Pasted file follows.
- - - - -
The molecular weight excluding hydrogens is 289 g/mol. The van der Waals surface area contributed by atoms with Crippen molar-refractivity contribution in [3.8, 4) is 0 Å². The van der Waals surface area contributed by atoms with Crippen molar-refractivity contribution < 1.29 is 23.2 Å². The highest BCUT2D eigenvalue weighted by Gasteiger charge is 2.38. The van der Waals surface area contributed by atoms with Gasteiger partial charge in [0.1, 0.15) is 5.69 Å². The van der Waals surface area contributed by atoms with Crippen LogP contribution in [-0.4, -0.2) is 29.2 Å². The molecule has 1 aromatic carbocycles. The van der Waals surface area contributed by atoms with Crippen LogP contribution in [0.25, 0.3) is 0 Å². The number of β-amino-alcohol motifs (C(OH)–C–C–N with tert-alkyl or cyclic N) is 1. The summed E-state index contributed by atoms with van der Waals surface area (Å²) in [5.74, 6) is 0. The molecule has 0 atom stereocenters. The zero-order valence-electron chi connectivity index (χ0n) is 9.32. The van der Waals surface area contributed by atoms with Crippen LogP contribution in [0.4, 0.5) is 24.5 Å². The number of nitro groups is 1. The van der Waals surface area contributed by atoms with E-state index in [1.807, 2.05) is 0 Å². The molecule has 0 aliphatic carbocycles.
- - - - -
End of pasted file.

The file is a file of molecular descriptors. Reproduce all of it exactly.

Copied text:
The molecular weight excluding hydrogens is 289 g/mol. The van der Waals surface area contributed by atoms with Crippen molar-refractivity contribution in [3.8, 4) is 0 Å². The van der Waals surface area contributed by atoms with Crippen molar-refractivity contribution < 1.29 is 23.2 Å². The highest BCUT2D eigenvalue weighted by Gasteiger charge is 2.38. The van der Waals surface area contributed by atoms with Gasteiger partial charge in [0.1, 0.15) is 5.69 Å². The van der Waals surface area contributed by atoms with Crippen LogP contribution in [-0.4, -0.2) is 29.2 Å². The molecule has 1 aromatic carbocycles. The van der Waals surface area contributed by atoms with Crippen LogP contribution in [0.25, 0.3) is 0 Å². The number of β-amino-alcohol motifs (C(OH)–C–C–N with tert-alkyl or cyclic N) is 1. The summed E-state index contributed by atoms with van der Waals surface area (Å²) in [5.74, 6) is 0. The molecule has 0 atom stereocenters. The zero-order valence-electron chi connectivity index (χ0n) is 9.32. The van der Waals surface area contributed by atoms with Crippen LogP contribution in [0.4, 0.5) is 24.5 Å². The number of nitro groups is 1. The van der Waals surface area contributed by atoms with E-state index in [1.807, 2.05) is 0 Å². The molecule has 0 aliphatic carbocycles.